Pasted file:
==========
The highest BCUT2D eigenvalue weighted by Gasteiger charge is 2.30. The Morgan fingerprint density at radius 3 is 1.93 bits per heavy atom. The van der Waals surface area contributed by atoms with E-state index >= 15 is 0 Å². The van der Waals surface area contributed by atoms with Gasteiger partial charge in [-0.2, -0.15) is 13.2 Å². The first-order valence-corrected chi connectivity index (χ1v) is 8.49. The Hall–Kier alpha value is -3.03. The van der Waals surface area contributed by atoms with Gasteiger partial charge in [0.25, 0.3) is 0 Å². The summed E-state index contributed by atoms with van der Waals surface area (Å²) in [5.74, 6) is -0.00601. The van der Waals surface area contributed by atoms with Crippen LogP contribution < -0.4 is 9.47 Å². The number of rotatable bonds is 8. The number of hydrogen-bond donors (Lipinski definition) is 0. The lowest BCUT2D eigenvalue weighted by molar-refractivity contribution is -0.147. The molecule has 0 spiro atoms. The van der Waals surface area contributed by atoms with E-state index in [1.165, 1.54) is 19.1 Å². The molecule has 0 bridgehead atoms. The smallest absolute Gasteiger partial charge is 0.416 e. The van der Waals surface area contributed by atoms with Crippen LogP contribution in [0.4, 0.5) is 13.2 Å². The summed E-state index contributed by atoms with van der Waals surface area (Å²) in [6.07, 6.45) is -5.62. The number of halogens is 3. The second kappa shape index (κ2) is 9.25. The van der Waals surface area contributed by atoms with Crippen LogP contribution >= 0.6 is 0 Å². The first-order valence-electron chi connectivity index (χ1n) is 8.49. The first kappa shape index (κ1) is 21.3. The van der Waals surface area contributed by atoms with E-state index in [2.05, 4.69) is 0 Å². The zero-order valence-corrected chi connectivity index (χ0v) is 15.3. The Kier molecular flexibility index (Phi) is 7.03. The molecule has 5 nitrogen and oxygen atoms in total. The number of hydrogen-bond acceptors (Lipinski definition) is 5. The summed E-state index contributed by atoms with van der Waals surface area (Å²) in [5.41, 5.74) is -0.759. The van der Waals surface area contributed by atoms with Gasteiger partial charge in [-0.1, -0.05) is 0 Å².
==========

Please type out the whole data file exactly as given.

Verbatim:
The highest BCUT2D eigenvalue weighted by Gasteiger charge is 2.30. The Morgan fingerprint density at radius 3 is 1.93 bits per heavy atom. The van der Waals surface area contributed by atoms with E-state index >= 15 is 0 Å². The van der Waals surface area contributed by atoms with Gasteiger partial charge in [-0.2, -0.15) is 13.2 Å². The first-order valence-corrected chi connectivity index (χ1v) is 8.49. The Hall–Kier alpha value is -3.03. The van der Waals surface area contributed by atoms with Gasteiger partial charge in [0.25, 0.3) is 0 Å². The summed E-state index contributed by atoms with van der Waals surface area (Å²) in [5.74, 6) is -0.00601. The van der Waals surface area contributed by atoms with Crippen LogP contribution < -0.4 is 9.47 Å². The number of rotatable bonds is 8. The number of hydrogen-bond donors (Lipinski definition) is 0. The lowest BCUT2D eigenvalue weighted by molar-refractivity contribution is -0.147. The molecule has 0 spiro atoms. The van der Waals surface area contributed by atoms with E-state index in [1.165, 1.54) is 19.1 Å². The molecule has 0 bridgehead atoms. The smallest absolute Gasteiger partial charge is 0.416 e. The van der Waals surface area contributed by atoms with Crippen LogP contribution in [0.4, 0.5) is 13.2 Å². The summed E-state index contributed by atoms with van der Waals surface area (Å²) in [6.07, 6.45) is -5.62. The number of halogens is 3. The second kappa shape index (κ2) is 9.25. The van der Waals surface area contributed by atoms with Crippen LogP contribution >= 0.6 is 0 Å². The first-order valence-electron chi connectivity index (χ1n) is 8.49. The first kappa shape index (κ1) is 21.3. The van der Waals surface area contributed by atoms with E-state index in [2.05, 4.69) is 0 Å². The zero-order valence-corrected chi connectivity index (χ0v) is 15.3. The Kier molecular flexibility index (Phi) is 7.03. The molecule has 5 nitrogen and oxygen atoms in total. The number of hydrogen-bond acceptors (Lipinski definition) is 5. The summed E-state index contributed by atoms with van der Waals surface area (Å²) in [5.41, 5.74) is -0.759. The van der Waals surface area contributed by atoms with Gasteiger partial charge in [-0.1, -0.05) is 0 Å².